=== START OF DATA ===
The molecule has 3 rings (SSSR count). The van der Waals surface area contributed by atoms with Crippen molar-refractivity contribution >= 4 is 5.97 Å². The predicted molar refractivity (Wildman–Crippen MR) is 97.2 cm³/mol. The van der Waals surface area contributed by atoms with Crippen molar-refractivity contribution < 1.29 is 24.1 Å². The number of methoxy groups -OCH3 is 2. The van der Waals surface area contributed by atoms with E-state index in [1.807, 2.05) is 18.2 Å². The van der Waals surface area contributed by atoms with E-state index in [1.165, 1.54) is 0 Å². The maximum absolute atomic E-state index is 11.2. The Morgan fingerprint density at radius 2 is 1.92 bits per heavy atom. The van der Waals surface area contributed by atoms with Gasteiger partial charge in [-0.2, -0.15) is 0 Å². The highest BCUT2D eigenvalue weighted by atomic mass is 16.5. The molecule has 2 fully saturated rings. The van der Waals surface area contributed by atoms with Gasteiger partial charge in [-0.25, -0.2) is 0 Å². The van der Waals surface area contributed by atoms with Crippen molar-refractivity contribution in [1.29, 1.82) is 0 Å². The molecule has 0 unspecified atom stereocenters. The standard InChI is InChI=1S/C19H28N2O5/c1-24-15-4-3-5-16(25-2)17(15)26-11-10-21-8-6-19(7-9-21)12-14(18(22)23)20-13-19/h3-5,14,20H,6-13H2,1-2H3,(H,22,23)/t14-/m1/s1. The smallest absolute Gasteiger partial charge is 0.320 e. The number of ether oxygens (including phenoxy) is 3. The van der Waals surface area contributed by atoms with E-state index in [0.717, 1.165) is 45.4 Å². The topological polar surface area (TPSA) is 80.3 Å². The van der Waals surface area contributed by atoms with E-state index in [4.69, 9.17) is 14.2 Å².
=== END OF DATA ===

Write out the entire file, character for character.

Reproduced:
The molecule has 3 rings (SSSR count). The van der Waals surface area contributed by atoms with Crippen molar-refractivity contribution >= 4 is 5.97 Å². The predicted molar refractivity (Wildman–Crippen MR) is 97.2 cm³/mol. The van der Waals surface area contributed by atoms with Crippen molar-refractivity contribution < 1.29 is 24.1 Å². The number of methoxy groups -OCH3 is 2. The van der Waals surface area contributed by atoms with E-state index in [1.807, 2.05) is 18.2 Å². The van der Waals surface area contributed by atoms with E-state index in [1.165, 1.54) is 0 Å². The maximum absolute atomic E-state index is 11.2. The Morgan fingerprint density at radius 2 is 1.92 bits per heavy atom. The van der Waals surface area contributed by atoms with Gasteiger partial charge in [-0.2, -0.15) is 0 Å². The highest BCUT2D eigenvalue weighted by atomic mass is 16.5. The molecule has 2 fully saturated rings. The van der Waals surface area contributed by atoms with Gasteiger partial charge in [-0.25, -0.2) is 0 Å². The van der Waals surface area contributed by atoms with Crippen molar-refractivity contribution in [1.29, 1.82) is 0 Å². The molecule has 0 unspecified atom stereocenters. The standard InChI is InChI=1S/C19H28N2O5/c1-24-15-4-3-5-16(25-2)17(15)26-11-10-21-8-6-19(7-9-21)12-14(18(22)23)20-13-19/h3-5,14,20H,6-13H2,1-2H3,(H,22,23)/t14-/m1/s1. The smallest absolute Gasteiger partial charge is 0.320 e. The number of ether oxygens (including phenoxy) is 3. The van der Waals surface area contributed by atoms with E-state index in [0.717, 1.165) is 45.4 Å². The topological polar surface area (TPSA) is 80.3 Å². The van der Waals surface area contributed by atoms with E-state index in [4.69, 9.17) is 14.2 Å².